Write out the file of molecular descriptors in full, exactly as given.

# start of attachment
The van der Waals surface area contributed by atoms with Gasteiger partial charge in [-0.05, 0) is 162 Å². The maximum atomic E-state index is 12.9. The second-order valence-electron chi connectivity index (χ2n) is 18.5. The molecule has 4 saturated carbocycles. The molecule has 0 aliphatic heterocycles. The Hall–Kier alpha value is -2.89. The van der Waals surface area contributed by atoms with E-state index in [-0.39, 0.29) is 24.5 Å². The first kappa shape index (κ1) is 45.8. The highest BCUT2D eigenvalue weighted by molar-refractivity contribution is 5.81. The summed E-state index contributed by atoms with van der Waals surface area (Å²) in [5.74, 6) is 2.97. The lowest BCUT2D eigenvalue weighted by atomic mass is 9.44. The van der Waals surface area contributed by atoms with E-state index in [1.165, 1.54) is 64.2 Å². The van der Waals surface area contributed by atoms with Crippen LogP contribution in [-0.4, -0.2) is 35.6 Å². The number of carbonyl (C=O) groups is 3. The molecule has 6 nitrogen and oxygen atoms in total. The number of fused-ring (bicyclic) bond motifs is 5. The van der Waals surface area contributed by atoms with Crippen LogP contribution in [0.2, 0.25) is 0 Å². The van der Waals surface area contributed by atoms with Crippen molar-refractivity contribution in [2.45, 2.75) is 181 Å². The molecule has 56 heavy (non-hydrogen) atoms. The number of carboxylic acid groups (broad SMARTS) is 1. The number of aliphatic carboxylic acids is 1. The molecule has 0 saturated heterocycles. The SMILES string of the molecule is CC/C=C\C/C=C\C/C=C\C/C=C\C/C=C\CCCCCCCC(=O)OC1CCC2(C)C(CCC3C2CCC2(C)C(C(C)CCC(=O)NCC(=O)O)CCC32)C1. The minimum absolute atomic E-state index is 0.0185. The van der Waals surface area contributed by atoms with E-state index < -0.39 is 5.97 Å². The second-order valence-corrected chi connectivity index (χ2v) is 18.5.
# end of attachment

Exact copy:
The van der Waals surface area contributed by atoms with Gasteiger partial charge in [-0.05, 0) is 162 Å². The maximum atomic E-state index is 12.9. The second-order valence-electron chi connectivity index (χ2n) is 18.5. The molecule has 4 saturated carbocycles. The molecule has 0 aliphatic heterocycles. The Hall–Kier alpha value is -2.89. The van der Waals surface area contributed by atoms with E-state index in [-0.39, 0.29) is 24.5 Å². The first kappa shape index (κ1) is 45.8. The highest BCUT2D eigenvalue weighted by molar-refractivity contribution is 5.81. The summed E-state index contributed by atoms with van der Waals surface area (Å²) in [5.74, 6) is 2.97. The lowest BCUT2D eigenvalue weighted by atomic mass is 9.44. The van der Waals surface area contributed by atoms with E-state index in [1.165, 1.54) is 64.2 Å². The van der Waals surface area contributed by atoms with Crippen LogP contribution in [-0.4, -0.2) is 35.6 Å². The number of carbonyl (C=O) groups is 3. The molecule has 6 nitrogen and oxygen atoms in total. The number of fused-ring (bicyclic) bond motifs is 5. The van der Waals surface area contributed by atoms with Crippen LogP contribution in [0.2, 0.25) is 0 Å². The van der Waals surface area contributed by atoms with Crippen molar-refractivity contribution in [2.45, 2.75) is 181 Å². The molecule has 56 heavy (non-hydrogen) atoms. The number of carboxylic acid groups (broad SMARTS) is 1. The number of aliphatic carboxylic acids is 1. The molecule has 0 saturated heterocycles. The SMILES string of the molecule is CC/C=C\C/C=C\C/C=C\C/C=C\C/C=C\CCCCCCCC(=O)OC1CCC2(C)C(CCC3C2CCC2(C)C(C(C)CCC(=O)NCC(=O)O)CCC32)C1. The minimum absolute atomic E-state index is 0.0185. The van der Waals surface area contributed by atoms with E-state index < -0.39 is 5.97 Å². The second-order valence-corrected chi connectivity index (χ2v) is 18.5.